We met up on Sunday 16th September 2007 at the Centro Storico Gordon Lett in Chiesa di Rossano, at about 2,280 feet [702 metres] above sea level. The valley of Rossano had been the gathering point in World War Two for all those who were going to attempt the escape trail, known then as the “ferrovia” or railway.

silk map
Section of an original parachutist’s silk map, showing the operational area of Galia


Objective:  To cross the Magra river and reach the village of Vecchietto
Result: Objective abandoned at 18.15hrs. Night spent in Aulla, two hours short of


After early heavy rainfall, it was dry when we left the Centro in Rossano, a little later than intended, at 07.15hrs. We carried full packs for four days, save only for food supplies, which we would pick up in main part en route.

Sadly, our party was reduced in number immediately. Christina had been taken ill during the night, and was unfit. She waved to us in her pyjamas from her balcony, and staggered back to bed. Our average age immediately soared! We eventually left the village at 07.20hrs.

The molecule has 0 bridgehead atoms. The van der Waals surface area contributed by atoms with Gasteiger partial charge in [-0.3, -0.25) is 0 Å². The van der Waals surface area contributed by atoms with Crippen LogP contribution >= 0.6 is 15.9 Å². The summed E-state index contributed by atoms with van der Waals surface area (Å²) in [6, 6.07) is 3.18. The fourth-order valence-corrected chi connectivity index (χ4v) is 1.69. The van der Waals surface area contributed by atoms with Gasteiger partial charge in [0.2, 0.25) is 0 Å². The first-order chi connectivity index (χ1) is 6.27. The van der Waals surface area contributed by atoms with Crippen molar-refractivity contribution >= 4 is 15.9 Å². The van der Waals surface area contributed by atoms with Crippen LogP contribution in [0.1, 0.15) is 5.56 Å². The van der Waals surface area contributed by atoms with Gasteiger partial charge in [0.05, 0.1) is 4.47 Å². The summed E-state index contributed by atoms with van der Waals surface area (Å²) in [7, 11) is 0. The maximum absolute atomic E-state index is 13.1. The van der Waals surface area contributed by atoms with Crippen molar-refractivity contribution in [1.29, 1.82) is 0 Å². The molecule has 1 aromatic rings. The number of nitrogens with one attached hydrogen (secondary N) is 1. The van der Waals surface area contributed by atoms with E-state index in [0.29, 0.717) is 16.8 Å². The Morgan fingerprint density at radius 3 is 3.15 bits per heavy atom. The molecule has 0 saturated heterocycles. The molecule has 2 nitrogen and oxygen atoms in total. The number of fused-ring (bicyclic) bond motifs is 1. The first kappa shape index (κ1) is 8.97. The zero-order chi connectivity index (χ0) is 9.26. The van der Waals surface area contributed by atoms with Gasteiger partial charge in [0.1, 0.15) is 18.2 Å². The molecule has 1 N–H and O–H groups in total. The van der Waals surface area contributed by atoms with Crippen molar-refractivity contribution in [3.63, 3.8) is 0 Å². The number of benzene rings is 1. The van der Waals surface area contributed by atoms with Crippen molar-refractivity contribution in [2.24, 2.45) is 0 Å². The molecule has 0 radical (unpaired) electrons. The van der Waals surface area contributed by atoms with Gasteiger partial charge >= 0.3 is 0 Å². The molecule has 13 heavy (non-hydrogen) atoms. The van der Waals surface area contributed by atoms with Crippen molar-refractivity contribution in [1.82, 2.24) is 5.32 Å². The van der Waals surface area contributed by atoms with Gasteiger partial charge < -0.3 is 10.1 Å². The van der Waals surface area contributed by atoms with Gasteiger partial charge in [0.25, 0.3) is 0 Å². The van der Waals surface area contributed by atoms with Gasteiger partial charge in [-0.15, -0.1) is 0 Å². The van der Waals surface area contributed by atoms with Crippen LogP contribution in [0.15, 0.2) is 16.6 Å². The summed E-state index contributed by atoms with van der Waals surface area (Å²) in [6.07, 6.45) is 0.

So now we were five.

We strolled down through the Rossano villages of Peretola and Valle towards the lower reaches of the valley, before commencing our climb up Monte Picchiara and to the Alta Via [1,021 metres/3,318 feet], along which Napoleon had once marched with his army to invade Italy.
I was the guide for this section of the trail, and it was my decision to lead our team up the easiest of the several routes up to the ridge. It was a little further, but hopefully would preserve our energy for the day ahead.

Our climb took us longer than we had hoped, and we eventually reached the top of Monte Picchiara and the ridge of the Alta Via at about 09.20hrs. The hike up had taken us almost exactly two hours. So far we were keeping up with our predecessors.